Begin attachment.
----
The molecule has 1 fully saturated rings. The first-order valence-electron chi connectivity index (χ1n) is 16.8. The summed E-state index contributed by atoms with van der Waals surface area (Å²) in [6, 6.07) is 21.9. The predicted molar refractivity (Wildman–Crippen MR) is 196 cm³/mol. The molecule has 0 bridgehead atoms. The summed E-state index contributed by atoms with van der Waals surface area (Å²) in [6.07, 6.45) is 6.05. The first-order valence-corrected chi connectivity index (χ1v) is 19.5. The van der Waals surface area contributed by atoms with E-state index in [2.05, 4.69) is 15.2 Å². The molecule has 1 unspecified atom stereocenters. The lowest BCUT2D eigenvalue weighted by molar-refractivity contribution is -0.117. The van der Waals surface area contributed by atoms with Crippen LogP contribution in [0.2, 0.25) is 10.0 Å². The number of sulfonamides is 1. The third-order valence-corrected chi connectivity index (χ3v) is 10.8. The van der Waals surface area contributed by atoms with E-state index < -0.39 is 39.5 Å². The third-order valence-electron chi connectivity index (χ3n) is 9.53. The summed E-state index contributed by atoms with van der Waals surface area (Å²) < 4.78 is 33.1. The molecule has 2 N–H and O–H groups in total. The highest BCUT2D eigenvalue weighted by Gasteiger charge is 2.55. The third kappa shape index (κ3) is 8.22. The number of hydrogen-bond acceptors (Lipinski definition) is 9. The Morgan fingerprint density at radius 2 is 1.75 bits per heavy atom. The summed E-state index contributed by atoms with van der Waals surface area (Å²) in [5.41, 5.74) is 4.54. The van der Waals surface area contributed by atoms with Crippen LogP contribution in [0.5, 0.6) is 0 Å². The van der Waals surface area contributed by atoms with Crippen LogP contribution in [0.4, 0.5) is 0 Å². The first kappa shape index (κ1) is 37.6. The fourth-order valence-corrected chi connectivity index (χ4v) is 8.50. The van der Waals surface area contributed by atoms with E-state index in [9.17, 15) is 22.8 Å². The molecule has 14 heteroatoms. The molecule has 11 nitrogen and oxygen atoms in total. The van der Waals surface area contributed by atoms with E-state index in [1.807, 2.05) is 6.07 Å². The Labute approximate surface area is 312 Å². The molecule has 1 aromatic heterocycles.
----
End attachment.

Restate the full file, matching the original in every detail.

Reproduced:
The molecule has 1 fully saturated rings. The first-order valence-electron chi connectivity index (χ1n) is 16.8. The summed E-state index contributed by atoms with van der Waals surface area (Å²) in [6, 6.07) is 21.9. The predicted molar refractivity (Wildman–Crippen MR) is 196 cm³/mol. The molecule has 0 bridgehead atoms. The summed E-state index contributed by atoms with van der Waals surface area (Å²) in [6.07, 6.45) is 6.05. The first-order valence-corrected chi connectivity index (χ1v) is 19.5. The van der Waals surface area contributed by atoms with E-state index in [2.05, 4.69) is 15.2 Å². The molecule has 1 unspecified atom stereocenters. The lowest BCUT2D eigenvalue weighted by molar-refractivity contribution is -0.117. The van der Waals surface area contributed by atoms with Crippen LogP contribution in [0.2, 0.25) is 10.0 Å². The number of sulfonamides is 1. The third-order valence-corrected chi connectivity index (χ3v) is 10.8. The van der Waals surface area contributed by atoms with E-state index < -0.39 is 39.5 Å². The third-order valence-electron chi connectivity index (χ3n) is 9.53. The summed E-state index contributed by atoms with van der Waals surface area (Å²) < 4.78 is 33.1. The molecule has 2 N–H and O–H groups in total. The highest BCUT2D eigenvalue weighted by Gasteiger charge is 2.55. The third kappa shape index (κ3) is 8.22. The number of hydrogen-bond acceptors (Lipinski definition) is 9. The Morgan fingerprint density at radius 2 is 1.75 bits per heavy atom. The summed E-state index contributed by atoms with van der Waals surface area (Å²) in [5.41, 5.74) is 4.54. The van der Waals surface area contributed by atoms with Crippen LogP contribution in [0.5, 0.6) is 0 Å². The van der Waals surface area contributed by atoms with Crippen LogP contribution in [0.4, 0.5) is 0 Å². The first kappa shape index (κ1) is 37.6. The fourth-order valence-corrected chi connectivity index (χ4v) is 8.50. The van der Waals surface area contributed by atoms with E-state index in [9.17, 15) is 22.8 Å². The molecule has 14 heteroatoms. The molecule has 11 nitrogen and oxygen atoms in total. The van der Waals surface area contributed by atoms with E-state index in [1.807, 2.05) is 6.07 Å². The Labute approximate surface area is 312 Å². The molecule has 1 aromatic heterocycles.